NASA is looking to build a nuclear-powered spaceship to discover aliens in a nearby star system.
Scientists reckon their new super craft will travel 25 trillion miles – or 4.37 light years – to the nearest star in the Alpha Centuri system, where we are most likely to find life.
The Alpha Centauri star has a "Goldilocks zone" – an area where the temperature is just right for liquid water to exist – which contains potentially habitable rocky planets.
NASA’s Voyager 1 became the first spacecraft to venture into interstellar space in 2012, but the probe would take 70,000 years to reach the star while hitting speeds of 10-miles-per-second.
The Helios probe is currently the fastest spacecraft launched into space, travelling at 155,000 miles per hour – but even at that speed it would still take 18,000 years to reach Alpha Centauri.
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It has been suggested that a new spaceship that would reach the system quicker would have to be propelled by nuclear power.
Scientists say the mission would be a "legacy project" and it is unlikely we would see the spaceship reach the star in our lifetimes.
Speaking at the launch of the Solar Orbiter probe last week, associate administrator at NASA's Science Mission Directorate Dr Thomas Zurbuchen said the feat could still be achieved.
He said: “NASA is not a space tourism company and we're not the same agency that we were during the time of Apollo.
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"We know there are planets there and we should be exploring them. It's not going to be easy and we haven't got it figured out yet. But that's the direction we should be heading.
“It's likely this would be a legacy project that we won't see happen in our lifetime, but it's something we should be thinking about and planning for."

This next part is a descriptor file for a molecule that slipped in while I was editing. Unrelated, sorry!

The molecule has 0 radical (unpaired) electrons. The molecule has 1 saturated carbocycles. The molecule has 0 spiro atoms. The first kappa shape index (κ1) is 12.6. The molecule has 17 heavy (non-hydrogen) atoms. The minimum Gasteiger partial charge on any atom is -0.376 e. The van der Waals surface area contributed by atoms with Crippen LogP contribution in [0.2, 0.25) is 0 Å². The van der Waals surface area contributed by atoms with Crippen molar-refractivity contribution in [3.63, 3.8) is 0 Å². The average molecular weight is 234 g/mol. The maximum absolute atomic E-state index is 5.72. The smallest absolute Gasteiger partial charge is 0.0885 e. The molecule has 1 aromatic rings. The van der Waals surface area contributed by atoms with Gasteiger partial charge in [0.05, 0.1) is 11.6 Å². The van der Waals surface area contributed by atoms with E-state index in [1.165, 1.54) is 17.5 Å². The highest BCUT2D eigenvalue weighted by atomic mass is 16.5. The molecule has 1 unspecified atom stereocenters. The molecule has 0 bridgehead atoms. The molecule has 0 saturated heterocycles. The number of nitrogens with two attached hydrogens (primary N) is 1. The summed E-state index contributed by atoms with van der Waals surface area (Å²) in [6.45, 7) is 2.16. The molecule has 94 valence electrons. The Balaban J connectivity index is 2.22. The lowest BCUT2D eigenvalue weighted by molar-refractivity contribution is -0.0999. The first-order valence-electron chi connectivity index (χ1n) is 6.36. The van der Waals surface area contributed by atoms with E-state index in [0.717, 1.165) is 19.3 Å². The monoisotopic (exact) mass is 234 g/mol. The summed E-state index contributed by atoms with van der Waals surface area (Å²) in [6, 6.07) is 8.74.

The Solar Orbiter – which aims to unlock the secrets of the Sun – was launched on February 9 from NASA's Cape Canaveral site in Florida.
It will take about two years to reach the Sun in a 65 million mile journey.
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NASA first suggested a mission to the Alpha Centuri system in 1987 and launched Project Longshot which would have seen an unmanned probe enter orbit around Alpha Centauri B in as little as 100 years.
It was abandoned the following year and was not mentioned again until 2016, when Professor Stephen Hawking announced he would design a tiny nanocraft that could travel to the system within 20 years.
A panel from the US House of Representatives, which oversees NASA's budgets, called on NASA to attempt its own mission to Alpha Centauri in 2069 – the centenary of the Apollo 11 moon landing.
The panel said NASA should "study and develop propulsion concepts that could enable an interstellar scientific probe with the capability of achieving a cruise velocity of 0.1c (10 per cent of the speed of light)".
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